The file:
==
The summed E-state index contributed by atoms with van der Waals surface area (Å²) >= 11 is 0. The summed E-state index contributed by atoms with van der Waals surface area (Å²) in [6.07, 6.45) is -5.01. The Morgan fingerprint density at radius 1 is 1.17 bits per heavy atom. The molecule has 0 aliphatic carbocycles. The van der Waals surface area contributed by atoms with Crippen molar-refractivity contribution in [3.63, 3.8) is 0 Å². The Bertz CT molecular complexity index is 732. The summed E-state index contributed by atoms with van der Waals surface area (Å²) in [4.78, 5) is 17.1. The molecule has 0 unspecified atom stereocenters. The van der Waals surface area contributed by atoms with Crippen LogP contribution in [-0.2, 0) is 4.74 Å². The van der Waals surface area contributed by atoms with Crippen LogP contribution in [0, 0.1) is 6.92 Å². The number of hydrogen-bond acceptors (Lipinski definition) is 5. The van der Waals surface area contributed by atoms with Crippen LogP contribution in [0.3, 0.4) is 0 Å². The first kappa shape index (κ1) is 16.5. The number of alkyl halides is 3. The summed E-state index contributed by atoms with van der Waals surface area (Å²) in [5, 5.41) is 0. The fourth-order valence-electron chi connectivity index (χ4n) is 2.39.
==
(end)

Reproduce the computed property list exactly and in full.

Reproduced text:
The summed E-state index contributed by atoms with van der Waals surface area (Å²) >= 11 is 0. The summed E-state index contributed by atoms with van der Waals surface area (Å²) in [6.07, 6.45) is -5.01. The Morgan fingerprint density at radius 1 is 1.17 bits per heavy atom. The molecule has 0 aliphatic carbocycles. The van der Waals surface area contributed by atoms with Crippen molar-refractivity contribution in [3.63, 3.8) is 0 Å². The Bertz CT molecular complexity index is 732. The summed E-state index contributed by atoms with van der Waals surface area (Å²) in [4.78, 5) is 17.1. The molecule has 0 unspecified atom stereocenters. The van der Waals surface area contributed by atoms with Crippen LogP contribution in [-0.2, 0) is 4.74 Å². The van der Waals surface area contributed by atoms with Crippen LogP contribution in [0, 0.1) is 6.92 Å². The number of hydrogen-bond acceptors (Lipinski definition) is 5. The van der Waals surface area contributed by atoms with Crippen LogP contribution in [0.3, 0.4) is 0 Å². The first kappa shape index (κ1) is 16.5. The number of alkyl halides is 3. The summed E-state index contributed by atoms with van der Waals surface area (Å²) in [5, 5.41) is 0. The fourth-order valence-electron chi connectivity index (χ4n) is 2.39.